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18. Minnesota Vikings: 2-3 (Last Week: 18)
Won 19-17 vs. Detroit
Minnesota came very close to blowing this game. Greg Joseph’s walk-off field goal secured the win, but against a winless team like the Lions, that is not a win to be proud of. For the second straight week, Kirk Cousins and company struggled. Some of that can be attributed to missing Dalvin Cook, but this team has enough playmakers otherwise to account for that. This team has a few close losses on the year against quality teams, but you would like to see them be a bit more convincing against the NFC North basement dweller.

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19. Pittsburgh Steelers: 2-3 (Last Week: 23)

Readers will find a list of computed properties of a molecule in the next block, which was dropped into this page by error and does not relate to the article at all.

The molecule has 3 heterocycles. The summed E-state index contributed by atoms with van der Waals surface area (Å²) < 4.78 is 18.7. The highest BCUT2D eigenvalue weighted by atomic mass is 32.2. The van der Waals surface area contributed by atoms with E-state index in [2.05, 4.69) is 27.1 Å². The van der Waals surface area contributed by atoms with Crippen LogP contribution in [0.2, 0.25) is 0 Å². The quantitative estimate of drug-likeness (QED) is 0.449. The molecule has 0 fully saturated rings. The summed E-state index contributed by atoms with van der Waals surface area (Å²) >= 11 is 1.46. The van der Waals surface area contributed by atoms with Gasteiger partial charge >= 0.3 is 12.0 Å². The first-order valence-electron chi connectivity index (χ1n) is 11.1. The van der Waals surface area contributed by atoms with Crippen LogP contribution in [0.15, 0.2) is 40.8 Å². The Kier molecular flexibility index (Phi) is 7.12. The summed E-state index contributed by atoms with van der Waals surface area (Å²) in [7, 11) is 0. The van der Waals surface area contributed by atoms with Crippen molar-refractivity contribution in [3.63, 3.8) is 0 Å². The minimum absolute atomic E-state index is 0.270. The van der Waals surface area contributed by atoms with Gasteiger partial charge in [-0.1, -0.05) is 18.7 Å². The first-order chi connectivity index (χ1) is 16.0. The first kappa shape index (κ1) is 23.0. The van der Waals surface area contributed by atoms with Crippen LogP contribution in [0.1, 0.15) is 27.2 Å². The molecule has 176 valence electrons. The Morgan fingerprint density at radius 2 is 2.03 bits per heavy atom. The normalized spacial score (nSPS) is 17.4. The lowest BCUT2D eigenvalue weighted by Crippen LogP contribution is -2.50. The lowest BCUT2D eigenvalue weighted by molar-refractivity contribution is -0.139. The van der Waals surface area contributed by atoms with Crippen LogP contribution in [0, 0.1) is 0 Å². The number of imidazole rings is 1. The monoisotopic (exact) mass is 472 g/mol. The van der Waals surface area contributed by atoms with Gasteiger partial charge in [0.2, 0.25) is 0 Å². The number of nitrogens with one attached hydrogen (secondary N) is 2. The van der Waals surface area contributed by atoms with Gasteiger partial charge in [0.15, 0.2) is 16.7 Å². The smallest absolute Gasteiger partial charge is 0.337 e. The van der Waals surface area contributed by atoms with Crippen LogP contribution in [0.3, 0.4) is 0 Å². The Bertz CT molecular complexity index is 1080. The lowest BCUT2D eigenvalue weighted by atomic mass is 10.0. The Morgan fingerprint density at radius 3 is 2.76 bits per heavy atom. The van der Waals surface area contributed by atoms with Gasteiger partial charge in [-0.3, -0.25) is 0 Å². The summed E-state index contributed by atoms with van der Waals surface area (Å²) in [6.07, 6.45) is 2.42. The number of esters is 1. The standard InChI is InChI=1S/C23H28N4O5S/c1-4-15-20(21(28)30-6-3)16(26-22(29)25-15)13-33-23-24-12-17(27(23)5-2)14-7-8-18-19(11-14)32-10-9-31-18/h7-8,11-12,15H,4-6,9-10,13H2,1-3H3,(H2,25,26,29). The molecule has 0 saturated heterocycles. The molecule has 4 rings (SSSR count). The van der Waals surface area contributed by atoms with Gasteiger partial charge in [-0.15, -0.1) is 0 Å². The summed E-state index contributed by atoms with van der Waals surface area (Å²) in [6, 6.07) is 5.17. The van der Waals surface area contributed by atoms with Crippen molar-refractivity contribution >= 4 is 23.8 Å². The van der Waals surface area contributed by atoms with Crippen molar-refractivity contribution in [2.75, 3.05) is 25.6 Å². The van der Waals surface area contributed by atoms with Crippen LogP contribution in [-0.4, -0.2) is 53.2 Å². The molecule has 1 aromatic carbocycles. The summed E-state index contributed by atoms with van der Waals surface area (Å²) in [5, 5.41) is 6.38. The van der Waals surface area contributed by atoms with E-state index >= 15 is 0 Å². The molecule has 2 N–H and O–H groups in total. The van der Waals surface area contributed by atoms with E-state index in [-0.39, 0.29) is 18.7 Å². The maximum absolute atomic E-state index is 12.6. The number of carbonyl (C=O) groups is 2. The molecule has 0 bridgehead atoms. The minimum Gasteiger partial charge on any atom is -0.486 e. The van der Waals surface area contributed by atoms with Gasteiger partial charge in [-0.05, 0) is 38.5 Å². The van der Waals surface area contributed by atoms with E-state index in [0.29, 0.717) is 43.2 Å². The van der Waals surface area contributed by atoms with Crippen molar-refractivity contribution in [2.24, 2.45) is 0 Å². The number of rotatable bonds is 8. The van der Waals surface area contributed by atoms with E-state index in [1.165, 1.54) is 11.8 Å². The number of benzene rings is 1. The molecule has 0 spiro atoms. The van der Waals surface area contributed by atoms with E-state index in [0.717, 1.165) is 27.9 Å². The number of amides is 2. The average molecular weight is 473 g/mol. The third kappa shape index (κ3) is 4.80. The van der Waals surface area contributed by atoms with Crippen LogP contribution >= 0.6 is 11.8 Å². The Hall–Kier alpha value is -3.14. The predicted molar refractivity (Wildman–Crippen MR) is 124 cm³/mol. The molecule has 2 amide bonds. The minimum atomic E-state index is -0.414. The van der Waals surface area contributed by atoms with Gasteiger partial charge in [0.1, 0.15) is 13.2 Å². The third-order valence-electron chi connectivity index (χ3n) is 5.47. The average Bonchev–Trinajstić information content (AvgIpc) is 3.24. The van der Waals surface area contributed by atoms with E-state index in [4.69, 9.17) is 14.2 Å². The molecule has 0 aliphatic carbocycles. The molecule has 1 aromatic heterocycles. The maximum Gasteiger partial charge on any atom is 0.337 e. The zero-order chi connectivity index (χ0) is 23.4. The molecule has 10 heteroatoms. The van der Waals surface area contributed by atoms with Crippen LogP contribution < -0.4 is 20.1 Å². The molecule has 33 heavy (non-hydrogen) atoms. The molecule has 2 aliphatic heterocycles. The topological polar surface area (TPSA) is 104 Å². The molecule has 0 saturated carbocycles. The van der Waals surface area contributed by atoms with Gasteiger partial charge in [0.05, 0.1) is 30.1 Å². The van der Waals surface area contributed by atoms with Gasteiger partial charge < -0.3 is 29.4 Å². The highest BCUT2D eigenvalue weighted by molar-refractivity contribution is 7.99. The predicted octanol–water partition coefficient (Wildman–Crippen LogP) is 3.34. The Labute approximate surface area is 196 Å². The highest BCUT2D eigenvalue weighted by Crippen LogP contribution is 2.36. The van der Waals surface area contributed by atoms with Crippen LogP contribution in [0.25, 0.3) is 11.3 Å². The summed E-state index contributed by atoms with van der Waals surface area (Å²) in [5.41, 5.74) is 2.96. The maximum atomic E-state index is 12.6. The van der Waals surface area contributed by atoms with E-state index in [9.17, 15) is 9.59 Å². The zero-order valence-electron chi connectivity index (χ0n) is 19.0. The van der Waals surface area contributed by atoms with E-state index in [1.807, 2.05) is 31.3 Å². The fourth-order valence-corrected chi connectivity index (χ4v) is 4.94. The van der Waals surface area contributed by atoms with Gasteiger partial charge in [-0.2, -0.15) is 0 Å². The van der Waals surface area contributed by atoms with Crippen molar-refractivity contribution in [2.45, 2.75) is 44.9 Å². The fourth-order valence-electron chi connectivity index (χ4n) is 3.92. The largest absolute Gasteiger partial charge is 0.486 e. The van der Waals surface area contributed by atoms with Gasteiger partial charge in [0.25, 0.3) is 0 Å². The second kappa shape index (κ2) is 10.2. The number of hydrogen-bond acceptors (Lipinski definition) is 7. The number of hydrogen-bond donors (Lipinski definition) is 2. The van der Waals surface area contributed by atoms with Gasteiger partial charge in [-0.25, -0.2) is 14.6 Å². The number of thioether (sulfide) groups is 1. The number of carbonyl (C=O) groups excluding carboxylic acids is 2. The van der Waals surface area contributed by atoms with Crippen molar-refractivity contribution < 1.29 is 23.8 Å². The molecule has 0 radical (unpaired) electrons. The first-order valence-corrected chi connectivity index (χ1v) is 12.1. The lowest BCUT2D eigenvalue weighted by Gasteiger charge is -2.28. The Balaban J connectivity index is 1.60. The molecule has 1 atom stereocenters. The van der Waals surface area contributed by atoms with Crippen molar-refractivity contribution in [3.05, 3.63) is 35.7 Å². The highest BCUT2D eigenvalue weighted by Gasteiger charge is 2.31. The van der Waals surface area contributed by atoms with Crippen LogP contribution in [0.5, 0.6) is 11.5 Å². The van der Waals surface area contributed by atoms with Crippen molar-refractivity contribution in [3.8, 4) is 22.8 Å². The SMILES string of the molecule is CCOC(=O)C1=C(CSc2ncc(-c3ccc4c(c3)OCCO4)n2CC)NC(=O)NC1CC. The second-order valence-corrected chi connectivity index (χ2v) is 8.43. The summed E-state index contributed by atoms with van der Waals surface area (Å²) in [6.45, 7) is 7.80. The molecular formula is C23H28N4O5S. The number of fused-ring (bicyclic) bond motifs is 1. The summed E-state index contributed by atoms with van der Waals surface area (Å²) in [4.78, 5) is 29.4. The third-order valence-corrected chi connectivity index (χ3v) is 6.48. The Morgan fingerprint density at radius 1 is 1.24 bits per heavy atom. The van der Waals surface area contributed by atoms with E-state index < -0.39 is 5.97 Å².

Won 27-19 vs. Denver
Suddenly, things do not seem as bleak in Pittsburgh. Ben Roethlisberger played well against a solid Broncos defense. The biggest talking point though has to be the Steelers finally managing to run the ball. Najee Harris led the way with his first 100-yard game in the pros as Pittsburgh finished with 147 yards on the ground. Establishing the run has to be a priority going forward, especially with JuJu Smith-Schuster potentially out for the season.

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20. Denver Broncos: 3-2 (Last Week: 16)
Lost 27-19 at Pittsburgh
It is certainly looking like the Broncos were the beneficiary of a very weak schedule to open the season. After a second straight loss in which the defense didn’t not look as strong nor the offense as potent, it is fair to turn the heat back up on Vic Fangio. Denver moved the ball well, but could not turn drives into touchdowns, settling for two field goals in the first half. Teddy Bridgewater tossed a game-ending interception in the end zone on fourth and goal, so this was certainly a close game. Unfortunately, close doesn’t count for anything in the NFL.